Skip to content


  1. srsseglaren
    Dec 26, 2016 @ 09:30


  2. Peter Gustafsson
    Dec 26, 2016 @ 16:50

    En bra alternativ tracker:

    Matador har tappat lite. Låg länge 6:a i IRC2, men nu 9:a.
    Men det är långt kvar :-)


  3. SWE42Calluna
    Dec 27, 2016 @ 07:54

    Wild Oats har tyvärr tvingats bryta p g a problem med svängkölskonstruktionen. Perpetual Loyal leder nu flottan mot Hobart.


  4. Lasse Bergkvist Grand Soleil 42 Race Wonderboo
    Dec 27, 2016 @ 08:22

    Just nu ligger Matador 8:a i IRC 2 och 44:a i vattnet. 364 Nm kvar, dvs ett ÅFOR kvar. Kämpa Rasmus, Richard och alla andra ombord!


  5. Peter Gustafsson
    Dec 27, 2016 @ 21:29


    Snittfart 16.74 knop.


    Hobart, 28 December 2016 – Arriving in Hobart at 02:31.20 on Wednesday 28 December, Anthony Bell’s 100-ft Maxi Perpetual LOYAL has set a new race record of 1 day, 13 hours, 31 minutes, 20 seconds at the Rolex Sydney Hobart and in the process secured line honours in the 72nd edition of the famous offshore race.

    Perpetual LOYAL’s remarkable time is 4 hours, 51 minutes, 52 seconds faster than the previous record set by Wild Oats XI in 2012. It is the 12th time since the inaugural race in 1945 that the record has been broken.

    Perpetual LOYAL began the 628-nm race with intent, making an impressive start as the first yacht to pass Sydney Heads. Although she relinquished leadership of the race to the all-conquering Wild Oats XI during the rapid passage down the New South Wales coast of the Tasman Sea, Bell’s crew was first to take advantage of the hydraulic ram failure sustained by the race leader nearly 21 hours into the contest. “We were probably neck and neck with Wild Oats, maybe a mile away, when it happened,” explained Bell. “It was sad to see them break. We would like to have played on against them…but that’s racing.”

    Bell and his crew of 18 comprises a number of experienced competitors including 25-time Rolex Sydney Hobart campaigner Brad Kellett and sailors – including Pablo Arrarte and Justin Clougher – who enjoyed line honours success 2015 onboard the American yacht Comanche. This in addition to Tom Slingsby, Olympic gold medallist and Rolex World Sailor of the Year in 2010. “Going into the race, we had nothing to lose,” revealed Bell. “We came out of the blocks and raced one hell of a race. It was never part of our plans to break the race record but it’s an awesome thing to have done.”

    “This is a boat which goes in certain conditions and doesn’t go in others,” explained Perpetual LOYAL navigator Tom Addis, part of the Wild Oats XI crew which broke the race record in 2012. “We had to limit the damages on the first afternoon and set ourselves up for the conditions which were going to be in our favour on the second day. We had to play a different game to Scallywag and Wild Oats in where we set up for the reaching stuff. That was the key because while we didn’t lead through that, as we are not a boat that excels in getting downwind, we came out in a good position.”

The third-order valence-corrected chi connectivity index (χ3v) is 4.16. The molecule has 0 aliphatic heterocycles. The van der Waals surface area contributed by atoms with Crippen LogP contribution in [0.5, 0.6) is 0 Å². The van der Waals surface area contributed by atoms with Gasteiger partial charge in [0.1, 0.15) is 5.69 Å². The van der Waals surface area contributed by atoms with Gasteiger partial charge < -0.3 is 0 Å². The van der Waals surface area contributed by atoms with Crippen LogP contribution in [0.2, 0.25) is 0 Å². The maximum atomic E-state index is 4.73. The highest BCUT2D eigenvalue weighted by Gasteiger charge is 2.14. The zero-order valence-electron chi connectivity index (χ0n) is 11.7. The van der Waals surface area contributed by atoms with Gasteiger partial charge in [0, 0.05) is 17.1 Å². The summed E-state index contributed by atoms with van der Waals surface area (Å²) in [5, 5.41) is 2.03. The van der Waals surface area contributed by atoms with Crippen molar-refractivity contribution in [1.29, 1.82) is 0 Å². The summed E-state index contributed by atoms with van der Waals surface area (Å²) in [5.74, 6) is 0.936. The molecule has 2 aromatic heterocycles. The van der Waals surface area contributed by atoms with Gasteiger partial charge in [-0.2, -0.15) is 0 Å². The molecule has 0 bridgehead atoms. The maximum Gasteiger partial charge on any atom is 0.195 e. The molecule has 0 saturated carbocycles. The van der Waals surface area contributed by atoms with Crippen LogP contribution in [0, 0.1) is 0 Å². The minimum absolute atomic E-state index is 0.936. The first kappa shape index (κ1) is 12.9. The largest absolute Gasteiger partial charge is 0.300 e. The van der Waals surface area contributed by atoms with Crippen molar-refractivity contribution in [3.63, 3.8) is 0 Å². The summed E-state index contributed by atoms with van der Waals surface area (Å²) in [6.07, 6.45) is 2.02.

“Taking nearly five hours off the race record, hopefully it will take a long time to beat,” added Slingsby.

    Bell, who won a close-fought contest with Wild Oats XI in 2011 on his previous LOYAL, celebrates a second Rolex Sydney Hobart line honours success, all the more special given Perpetual LOYAL was forced to retire from the last two editions of the race. During the line honours presentation held on Constitution Dock, Bell was presented with the J.H. Illingworth Trophy and a Rolex Yacht-Master II timepiece.

    Perpetual LOYAL was not the only yacht to arrive in Hobart inside the previous race record time. Jim Delegat’s Volvo 70 Giacomo finished just under two hours behind the line honours winner. A little over two minutes later arrived Seng Huang Lee’s 100-ft Maxi Scallywag.

    With the contest for line honours now sealed, the spotlight focuses more intensely on the race’s most treasured prize – the Tattersall’s Cup and Rolex timepiece awarded to the overall race winner on handicap. Currently leading that race is Matt Allen’s TP52 Ichi Ban. How fast she and a clutch of 50-ft yachts are able to negotiate the last stretch of the race, including the notoriously tricky passage down the Derwent River, may prove decisive.


  6. Johan R
    Dec 29, 2016 @ 20:37


Leave a Reply

Your email address will not be published. Required fields are marked *

This site uses Akismet to reduce spam. Learn how your comment data is processed.